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Ole S Hansen, Head of Commodity Strategy at Saxo Bank, said in a weekly update that much of the market attention was captured by the monthly US job report which in the end turned out to be the strongest since last Nov..

05 Apr 2014

LONDON (Commodity Online): Commodities has begun on a quiet note in April with a boost given to grain sector from two US government reports that showed alarmingly low inventories, energy sector weakened while industrial and precious metals sectors showed strong performance.

Ole S Hansen, Head of Commodity Strategy at Saxo Bank, said in a weekly update that much of the market attention was captured by the monthly US job report which in the end turned out to be the strongest since last November as the negative imact of the harsh winter faded.

The energy sector was weaker on the prospect that Libya's major oil ports may finally open which could boost supplies at a time of seasonal weak demand.copper steadied above key support on Chinese stimulus hopes. Gold recovered after the US job report settled a few nerves. Overall the broad based DJ-UBS commodity index finished close to unchanged as metal gains were offset by losses primarily in energy and soft commodities.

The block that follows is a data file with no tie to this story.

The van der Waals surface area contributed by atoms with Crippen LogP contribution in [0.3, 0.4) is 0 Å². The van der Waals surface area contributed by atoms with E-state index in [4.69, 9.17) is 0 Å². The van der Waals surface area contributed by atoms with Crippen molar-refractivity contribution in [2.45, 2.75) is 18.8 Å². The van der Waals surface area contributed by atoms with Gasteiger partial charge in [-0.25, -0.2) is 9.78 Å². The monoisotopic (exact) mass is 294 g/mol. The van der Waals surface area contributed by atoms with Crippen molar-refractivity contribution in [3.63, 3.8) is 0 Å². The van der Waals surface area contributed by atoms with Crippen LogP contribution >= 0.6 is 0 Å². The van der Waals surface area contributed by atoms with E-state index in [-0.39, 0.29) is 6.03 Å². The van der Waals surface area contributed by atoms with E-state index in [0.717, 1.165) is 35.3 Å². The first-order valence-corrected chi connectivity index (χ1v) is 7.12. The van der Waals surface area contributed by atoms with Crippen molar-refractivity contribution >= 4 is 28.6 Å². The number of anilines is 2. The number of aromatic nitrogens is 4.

The soft sector was hurt by renewed long liquidation among most of its components, not least sugar and coffee which were sold due to ample supply of sugar from Brazil and coffee from Vietnam and Central America. Brazil's production of coffee is still on track to record a 20 percent reduction following the hot and dry weather which reduced this year's crop and triggered a strong rally back in February and March.

World food prices rose to a ten-month high in March as crop damages from dry weather across the globe, a freezing cold winter in the US and geopolitical tensions in the Black Sea region lifted the cost of many food items from beef to wheat. The World Food Price Index from the UN Food & Agriculture Organisation, which tracks the price developments in 55 food items, rose by 2.3 percent to the highest level since last May. The index currently at 212.8 has been rangebound between 200 and 220 since peaking at 240 in 2010, the year when food security was top of the agenda following a surge in price of key foods and which indirectly led to the Arab Spring uprising in December that year.


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